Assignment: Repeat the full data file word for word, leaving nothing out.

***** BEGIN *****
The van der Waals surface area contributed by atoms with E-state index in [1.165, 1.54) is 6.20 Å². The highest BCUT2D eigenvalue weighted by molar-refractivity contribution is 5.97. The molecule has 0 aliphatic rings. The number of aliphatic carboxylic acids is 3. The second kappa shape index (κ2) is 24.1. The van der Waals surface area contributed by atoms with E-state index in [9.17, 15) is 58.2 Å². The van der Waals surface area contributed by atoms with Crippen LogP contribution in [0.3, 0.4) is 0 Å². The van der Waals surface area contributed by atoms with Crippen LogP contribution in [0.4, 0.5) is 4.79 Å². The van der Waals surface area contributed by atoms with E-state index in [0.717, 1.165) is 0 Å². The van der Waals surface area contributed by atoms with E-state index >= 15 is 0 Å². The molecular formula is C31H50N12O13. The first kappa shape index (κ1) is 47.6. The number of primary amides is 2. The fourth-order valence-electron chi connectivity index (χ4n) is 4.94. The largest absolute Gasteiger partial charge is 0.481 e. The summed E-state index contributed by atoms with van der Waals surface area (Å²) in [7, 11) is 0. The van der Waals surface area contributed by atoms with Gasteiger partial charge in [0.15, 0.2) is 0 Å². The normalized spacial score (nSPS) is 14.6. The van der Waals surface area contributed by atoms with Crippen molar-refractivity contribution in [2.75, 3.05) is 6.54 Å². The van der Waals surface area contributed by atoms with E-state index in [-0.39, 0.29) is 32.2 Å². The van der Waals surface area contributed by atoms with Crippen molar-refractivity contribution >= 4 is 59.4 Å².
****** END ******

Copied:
The van der Waals surface area contributed by atoms with E-state index in [1.165, 1.54) is 6.20 Å². The highest BCUT2D eigenvalue weighted by molar-refractivity contribution is 5.97. The molecule has 0 aliphatic rings. The number of aliphatic carboxylic acids is 3. The second kappa shape index (κ2) is 24.1. The van der Waals surface area contributed by atoms with E-state index in [9.17, 15) is 58.2 Å². The van der Waals surface area contributed by atoms with Crippen LogP contribution in [0.3, 0.4) is 0 Å². The van der Waals surface area contributed by atoms with Crippen LogP contribution in [0.4, 0.5) is 4.79 Å². The van der Waals surface area contributed by atoms with E-state index in [0.717, 1.165) is 0 Å². The van der Waals surface area contributed by atoms with E-state index >= 15 is 0 Å². The molecular formula is C31H50N12O13. The first kappa shape index (κ1) is 47.6. The number of primary amides is 2. The fourth-order valence-electron chi connectivity index (χ4n) is 4.94. The largest absolute Gasteiger partial charge is 0.481 e. The summed E-state index contributed by atoms with van der Waals surface area (Å²) in [7, 11) is 0. The van der Waals surface area contributed by atoms with Gasteiger partial charge in [0.15, 0.2) is 0 Å². The normalized spacial score (nSPS) is 14.6. The van der Waals surface area contributed by atoms with Crippen molar-refractivity contribution in [2.75, 3.05) is 6.54 Å². The van der Waals surface area contributed by atoms with E-state index in [-0.39, 0.29) is 32.2 Å². The van der Waals surface area contributed by atoms with Crippen molar-refractivity contribution >= 4 is 59.4 Å².